• The rule: an offer must be communicated to the offeree before it can be accepted: Taylor v Laird
  • In other words…
    • If you don’t know about the offer, you can’t be said to have accepted it
taylor v laird 1856
Taylor v Laird (1856)
  • The facts:
    • Taylor was engaged to command Laird’s ship
    • He was to conduct some explorers on an expedition up the River Niger
taylor v laird continued
Taylor v Laird continued…

At a certain point during the trip, he refused to go any further and he gave up command of the ship

However, he helped the ship home and then claimed payment for that work.

Held:

Taylor could not recover because he did not communicate his offer (to work the ship home) to the owner, Laird

Since the offer was not communicated, Laird never had the chance to accept or refuse the offer

What is this case authority for?

It is authority for the proposition that for an offer to be valid, it must be communicated to the offeree

taylor v laird continued1
Taylor v Laird continued
  • One final point…
  • The judge also said:
    • “Suppose I clean your property without your knowledge, have I a claim on you for payment? How can you help it? One cleans another shoes; what can one do but put them on?”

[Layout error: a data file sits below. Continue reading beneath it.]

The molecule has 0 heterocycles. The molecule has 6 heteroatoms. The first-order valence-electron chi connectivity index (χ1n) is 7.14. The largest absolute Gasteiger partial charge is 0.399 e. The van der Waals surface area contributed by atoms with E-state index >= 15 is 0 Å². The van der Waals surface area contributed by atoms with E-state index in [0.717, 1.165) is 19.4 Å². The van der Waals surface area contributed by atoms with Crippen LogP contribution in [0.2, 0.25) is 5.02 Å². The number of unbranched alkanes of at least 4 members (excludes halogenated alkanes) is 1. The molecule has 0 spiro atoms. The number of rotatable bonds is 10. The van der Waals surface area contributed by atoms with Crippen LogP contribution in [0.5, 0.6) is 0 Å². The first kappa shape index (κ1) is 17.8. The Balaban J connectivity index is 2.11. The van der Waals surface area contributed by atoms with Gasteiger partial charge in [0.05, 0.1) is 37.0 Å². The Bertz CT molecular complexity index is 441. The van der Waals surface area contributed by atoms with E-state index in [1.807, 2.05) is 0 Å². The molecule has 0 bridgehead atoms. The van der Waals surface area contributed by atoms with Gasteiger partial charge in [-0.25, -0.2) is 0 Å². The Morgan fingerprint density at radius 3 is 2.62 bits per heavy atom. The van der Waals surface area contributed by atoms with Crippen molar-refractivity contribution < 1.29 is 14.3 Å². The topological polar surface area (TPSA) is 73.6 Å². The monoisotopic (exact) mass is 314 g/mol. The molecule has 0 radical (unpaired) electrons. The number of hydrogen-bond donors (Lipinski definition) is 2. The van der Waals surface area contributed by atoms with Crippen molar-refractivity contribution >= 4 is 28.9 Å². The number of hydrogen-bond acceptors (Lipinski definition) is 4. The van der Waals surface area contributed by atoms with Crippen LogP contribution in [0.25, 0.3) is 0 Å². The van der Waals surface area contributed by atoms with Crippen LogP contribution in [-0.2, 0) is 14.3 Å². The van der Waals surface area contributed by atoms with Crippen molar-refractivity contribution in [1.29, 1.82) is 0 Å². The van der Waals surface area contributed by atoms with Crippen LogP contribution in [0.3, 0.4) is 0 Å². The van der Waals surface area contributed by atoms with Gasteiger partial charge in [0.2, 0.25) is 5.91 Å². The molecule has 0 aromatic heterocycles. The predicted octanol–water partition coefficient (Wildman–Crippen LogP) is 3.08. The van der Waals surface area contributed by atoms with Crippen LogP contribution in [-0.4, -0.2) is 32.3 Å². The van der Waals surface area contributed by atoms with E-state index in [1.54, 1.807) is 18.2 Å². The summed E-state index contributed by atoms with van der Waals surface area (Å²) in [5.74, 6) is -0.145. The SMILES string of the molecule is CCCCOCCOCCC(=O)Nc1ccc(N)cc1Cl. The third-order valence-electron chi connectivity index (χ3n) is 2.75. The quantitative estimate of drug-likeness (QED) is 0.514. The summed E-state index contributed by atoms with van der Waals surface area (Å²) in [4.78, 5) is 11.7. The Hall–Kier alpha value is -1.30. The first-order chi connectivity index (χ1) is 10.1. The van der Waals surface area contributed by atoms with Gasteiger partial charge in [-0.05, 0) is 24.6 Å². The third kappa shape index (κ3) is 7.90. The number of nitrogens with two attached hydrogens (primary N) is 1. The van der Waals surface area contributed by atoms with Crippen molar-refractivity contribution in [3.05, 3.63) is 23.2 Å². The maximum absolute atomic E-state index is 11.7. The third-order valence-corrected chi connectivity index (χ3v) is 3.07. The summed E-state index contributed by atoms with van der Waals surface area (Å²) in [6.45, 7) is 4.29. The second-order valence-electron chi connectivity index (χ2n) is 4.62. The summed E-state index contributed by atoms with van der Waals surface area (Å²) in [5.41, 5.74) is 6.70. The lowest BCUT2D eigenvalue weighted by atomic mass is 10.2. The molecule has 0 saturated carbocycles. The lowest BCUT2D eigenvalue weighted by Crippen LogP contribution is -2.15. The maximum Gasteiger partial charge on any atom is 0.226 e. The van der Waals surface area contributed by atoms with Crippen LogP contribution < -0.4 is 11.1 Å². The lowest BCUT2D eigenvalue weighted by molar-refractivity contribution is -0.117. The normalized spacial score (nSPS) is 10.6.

• Reasoning by analogy
  • Think of examples where this rule applies in day-to-day life
  • Think of Kuwaiti law – is this the same rule?
  • Think of Islamic law – is this the same rule?
offer v an invitation to treat
offer v an invitation to treat
  • An offer is different from a mere “invitation to treat”
  • An “invitation to treat” is an offer to make offers
  • For example, at an auction: the auctioneer is inviting the people to make offers
  • Where goods are displayed in a shop window, that is an invitation to customers to make offers – its “an invitation to treat”
the invitation to treat example
The invitation to treat: example
  • Placing the item on the shelf = invitation to treat
  • You, picking it up and taking it to the cashier = an offer
  • The cashier accepts the offer and takes your cash = the acceptance